In Australia, households where both parents are employed make up 58 per cent of all couple households with children compared to only 40 per cent in 1983 (ABS 1995).
These trends are similar across other Organisation for Economic Cooperation and Development (OECD) countries with the UK, New Zealand and the US all having a high proportion of households where both parents are employed. Having two earners in a household has now become necessary for many families to make ends meet and to enter and remain in the housing market.
Across the OECD, more than 55 per cent of couple families with children have dual-earners, with around 35 per cent of families having both parents work full-time.
Part-time or full-time work
In Australia, dual-earners are as common as the average for OECD, however Australian couples are more likely to favour one parent working full-time, and the other part-time. Australian women tend to work part-time for a number of reasons, including the types of industries that they are likely to be employed in, values around raising children and the cost of child care in Australia, which has shown to have increased considerably over time (AMP.NATSEM Costs of Kids report).
Over time, the presence of dual-earner households has not only increased, but so has the importance of the female partner’s earnings.
Many households now have a female breadwinner - that is, where the woman earns more in wages than their male partner.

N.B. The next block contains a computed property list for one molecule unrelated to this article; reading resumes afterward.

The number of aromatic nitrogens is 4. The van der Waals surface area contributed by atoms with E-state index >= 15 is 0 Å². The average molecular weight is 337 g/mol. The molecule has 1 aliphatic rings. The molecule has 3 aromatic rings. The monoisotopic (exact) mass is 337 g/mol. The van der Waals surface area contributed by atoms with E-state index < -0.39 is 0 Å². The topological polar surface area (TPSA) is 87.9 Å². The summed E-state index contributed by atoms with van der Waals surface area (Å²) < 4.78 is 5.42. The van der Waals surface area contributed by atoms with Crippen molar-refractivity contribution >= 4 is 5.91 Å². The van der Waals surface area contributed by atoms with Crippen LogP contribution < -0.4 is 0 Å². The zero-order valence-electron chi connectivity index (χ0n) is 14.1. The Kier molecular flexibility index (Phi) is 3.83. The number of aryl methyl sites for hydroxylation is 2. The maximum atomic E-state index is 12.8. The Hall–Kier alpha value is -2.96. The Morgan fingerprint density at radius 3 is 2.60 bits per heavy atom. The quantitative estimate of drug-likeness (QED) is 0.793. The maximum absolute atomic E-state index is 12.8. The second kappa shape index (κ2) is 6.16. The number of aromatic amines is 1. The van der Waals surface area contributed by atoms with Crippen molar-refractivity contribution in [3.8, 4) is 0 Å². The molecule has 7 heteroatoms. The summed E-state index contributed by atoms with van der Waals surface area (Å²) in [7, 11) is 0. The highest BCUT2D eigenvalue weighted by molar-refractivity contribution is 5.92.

Over the past 10 years, female breadwinner households have increased in Australia from 22.3 per cent in 2001 to 24.2 per cent back in 2011.
Female breadwinner households are more prominent in Tasmania - comprising 35 per cent of all dual-earner households; followed by New South Wales and Victoria at 26 per cent of households.
Female breadwinner households are less common in resource rich Western Australia at around 18 per cent of dual-earner households.
One of the more revealing findings relates to the relative reliance of dual-earner families on female breadwinners as times get hard. The proportion of female breadwinners rose systematically during the GFC compared to the pre-GFC boom in Australia, and across the full distribution of household income, increasing from an average of 22 per cent of households to 24 per cent. This pattern may well have occurred because male workers are more exposed to job losses, loss of shifts, overtime or bonuses during economic downturns than women. Whatever the explanation, this result shows how the burden of supporting families through work can vary between men and women over the course of the economic cycle.
The age profile of female breadwinners takes on a U-shape, with younger age households, (typically those before children are introduced into the equation) more likely to be female breadwinners - around 25 per cent. During the child bearing and rearing years, the proportion of female breadwinner households decreases to around one in five, but increases again as women age, peaking at almost 34 per cent of dual earner households when the woman is aged 60 or more.
Female breadwinner households currently bring in $2,375 in weekly earnings - around $100 less than male breadwinner households, which have average earnings of $2,480 each week. Examining wages of male and female breadwinner households by family type, across all family types, male breadwinner households earn more on average each week than female breadwinner households, with the largest difference in couple households with non-dependents - a difference of $337 per week in earned income (Table 3). Couple households with dependent children have little difference in earned income when comparing female and male breadwinner households.
Source: AMP's The changing shape of Australian families